I want to share some information with all of you about a new style pontoon boat I discovered, two summers ago.
I've been using float tubes of one sort or another for almost 40 years. One of the lessons I learned is that when buying one requiring inflatable vinyl bladders is to buy at least one extra bladder for each style in the tube before the company goes out of business.
The way I learned this lesson is, several years ago, I purchased a Water Skeeter pontoon system. The Skeeter has two large inflatable pontoons with another one piece inflatable "U" shaped bladder which attaches to the top of the pontoons. A few years ago, the upper bladder sprung a leak so I repaired it. A year or two later the repair began to leak; however, this time, I was not able to repair it. I called the company to purchase another only to learn the company is out of business - so now what?
The summer before last, I was in my local Cabela's store. The first place I visit in the store is the Bargain Cave. On this particular visit, I spotted a pontoon boat, like the one you see in the attached photo #243. I chatted with a clerk then checked the price tag. The original price was $499; it was marked down to $399. I told the clerk I was very interested but wondered if they could do better on the price. Until this incident, I was not aware Cabela's would dicker. The clerk asked me to wait a minute. He took the price tag to a store room then returned with a price of $199. Immediately, I purchased the boat. Later, I did some research on the net and found prices from $500 to $600.
This boat solved my inflatable bladder problem. Let me tell you a little about the boat. Photo #243 shows the components.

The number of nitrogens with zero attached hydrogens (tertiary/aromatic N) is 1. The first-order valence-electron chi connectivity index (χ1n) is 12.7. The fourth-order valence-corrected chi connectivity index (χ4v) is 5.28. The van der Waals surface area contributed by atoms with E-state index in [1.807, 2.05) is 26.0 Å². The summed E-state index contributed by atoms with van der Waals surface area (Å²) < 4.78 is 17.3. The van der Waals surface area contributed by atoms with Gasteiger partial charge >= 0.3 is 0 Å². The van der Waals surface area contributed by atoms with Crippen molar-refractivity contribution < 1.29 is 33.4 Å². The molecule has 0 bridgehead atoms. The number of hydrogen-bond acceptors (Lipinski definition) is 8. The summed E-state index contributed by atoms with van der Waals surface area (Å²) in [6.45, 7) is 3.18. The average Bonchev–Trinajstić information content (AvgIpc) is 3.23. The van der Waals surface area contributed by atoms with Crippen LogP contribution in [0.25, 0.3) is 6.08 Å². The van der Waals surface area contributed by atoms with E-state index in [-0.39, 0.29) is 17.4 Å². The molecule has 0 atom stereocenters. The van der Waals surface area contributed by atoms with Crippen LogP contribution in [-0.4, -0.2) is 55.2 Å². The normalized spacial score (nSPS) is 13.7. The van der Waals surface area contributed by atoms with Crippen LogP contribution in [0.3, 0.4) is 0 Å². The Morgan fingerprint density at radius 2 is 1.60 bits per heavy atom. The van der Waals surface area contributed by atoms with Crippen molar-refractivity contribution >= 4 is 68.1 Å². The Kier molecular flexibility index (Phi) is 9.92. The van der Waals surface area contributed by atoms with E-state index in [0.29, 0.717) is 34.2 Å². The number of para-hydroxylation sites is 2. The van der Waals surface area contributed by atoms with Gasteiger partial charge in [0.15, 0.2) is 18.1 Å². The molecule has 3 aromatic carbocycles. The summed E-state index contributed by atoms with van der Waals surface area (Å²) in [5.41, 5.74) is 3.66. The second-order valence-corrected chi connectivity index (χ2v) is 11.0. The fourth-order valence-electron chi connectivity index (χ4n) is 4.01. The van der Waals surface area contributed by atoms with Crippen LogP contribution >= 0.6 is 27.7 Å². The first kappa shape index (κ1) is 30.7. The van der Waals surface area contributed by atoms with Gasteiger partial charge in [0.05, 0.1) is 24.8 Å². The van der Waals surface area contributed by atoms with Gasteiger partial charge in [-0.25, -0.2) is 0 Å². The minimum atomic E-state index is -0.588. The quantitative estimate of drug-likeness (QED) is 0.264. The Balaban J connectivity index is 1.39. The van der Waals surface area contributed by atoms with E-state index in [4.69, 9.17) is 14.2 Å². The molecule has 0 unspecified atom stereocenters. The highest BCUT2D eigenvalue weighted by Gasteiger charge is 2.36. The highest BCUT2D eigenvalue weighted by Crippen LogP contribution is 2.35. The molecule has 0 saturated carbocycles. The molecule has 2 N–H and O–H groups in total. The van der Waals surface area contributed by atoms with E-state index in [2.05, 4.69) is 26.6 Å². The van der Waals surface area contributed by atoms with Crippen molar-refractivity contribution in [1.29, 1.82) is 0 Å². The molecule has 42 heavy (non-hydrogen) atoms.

First, it's obvious you can't backpack with it or even carry it long distances; however, if you can drive your vehicle to within a few yards of a lake, you're in good shape. The oars are detachable. I don't use my oars; instead, I use flippers like most other float tubes. Waders are a must.
Not counting the oars and shooting apron, the boat is comprised of eight pieces. There are two pontoons, of 5' in length and about 12" square, a seat bottom and a seat back rest. There are four large plastic nuts; you see one in the photo next to one pontoon. These screw onto the seat bottom protrusions from the outside of the pontoons. The seat bottom has, on each side, two cylindrical protrusions of about 15" long and about 5" in diameter. After connecting the seat bottom to both pontoons, you simply slide the back rest into the seat bottom.
The pontoons, seat bottom and back rest are completely sealed. The storage compartment lids are sealed by way of large "O" rings. There is plenty of storage inside each pontoon. Heck, you could fill one pontoon with ice and have cold drinks on the lake. I keep a supply of flies and other fly fishing items in one pontoon and clothing, rain gear, water and food in the other.
In an emergency, the seat bottom and seat back rest could be used for floatation. There is nothing to inflate on this unit and you would be hard pressed to puncture it. It's made of some sort of hard plastic. The only change I would recommend to the manufacturer (Venture Outdoors) is to change the angle of the back rest so it leans back a little more and to re-design the shooting apron so it has attachment points at the corners away from you.
Last edited by Bucksnort; 03-05-2016 at 08:39 PM.